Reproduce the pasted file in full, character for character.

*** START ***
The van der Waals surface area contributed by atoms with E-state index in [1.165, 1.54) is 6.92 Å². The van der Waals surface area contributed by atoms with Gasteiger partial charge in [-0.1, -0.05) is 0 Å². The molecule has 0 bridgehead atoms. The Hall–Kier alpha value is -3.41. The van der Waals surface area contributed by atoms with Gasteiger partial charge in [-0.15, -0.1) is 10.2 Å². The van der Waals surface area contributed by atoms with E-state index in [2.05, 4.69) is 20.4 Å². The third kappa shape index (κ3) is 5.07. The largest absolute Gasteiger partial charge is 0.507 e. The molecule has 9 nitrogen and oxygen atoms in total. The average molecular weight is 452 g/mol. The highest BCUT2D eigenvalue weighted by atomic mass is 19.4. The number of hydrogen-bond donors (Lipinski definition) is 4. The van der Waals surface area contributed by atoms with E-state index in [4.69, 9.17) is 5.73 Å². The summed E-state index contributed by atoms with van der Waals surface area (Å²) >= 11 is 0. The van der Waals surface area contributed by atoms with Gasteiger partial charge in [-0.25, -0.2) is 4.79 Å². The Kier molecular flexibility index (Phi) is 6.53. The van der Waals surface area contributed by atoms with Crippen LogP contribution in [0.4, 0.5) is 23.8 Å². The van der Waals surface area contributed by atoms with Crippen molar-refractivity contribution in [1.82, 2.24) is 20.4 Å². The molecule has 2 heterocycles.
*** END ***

The van der Waals surface area contributed by atoms with E-state index in [1.165, 1.54) is 6.92 Å². The van der Waals surface area contributed by atoms with Gasteiger partial charge in [-0.1, -0.05) is 0 Å². The molecule has 0 bridgehead atoms. The Hall–Kier alpha value is -3.41. The van der Waals surface area contributed by atoms with Gasteiger partial charge in [-0.15, -0.1) is 10.2 Å². The van der Waals surface area contributed by atoms with E-state index in [2.05, 4.69) is 20.4 Å². The third kappa shape index (κ3) is 5.07. The largest absolute Gasteiger partial charge is 0.507 e. The molecule has 9 nitrogen and oxygen atoms in total. The average molecular weight is 452 g/mol. The highest BCUT2D eigenvalue weighted by atomic mass is 19.4. The number of hydrogen-bond donors (Lipinski definition) is 4. The van der Waals surface area contributed by atoms with E-state index in [4.69, 9.17) is 5.73 Å². The summed E-state index contributed by atoms with van der Waals surface area (Å²) >= 11 is 0. The van der Waals surface area contributed by atoms with Gasteiger partial charge in [-0.25, -0.2) is 4.79 Å². The Kier molecular flexibility index (Phi) is 6.53. The van der Waals surface area contributed by atoms with Crippen LogP contribution in [0.4, 0.5) is 23.8 Å². The van der Waals surface area contributed by atoms with Crippen molar-refractivity contribution in [1.82, 2.24) is 20.4 Å². The molecule has 2 heterocycles.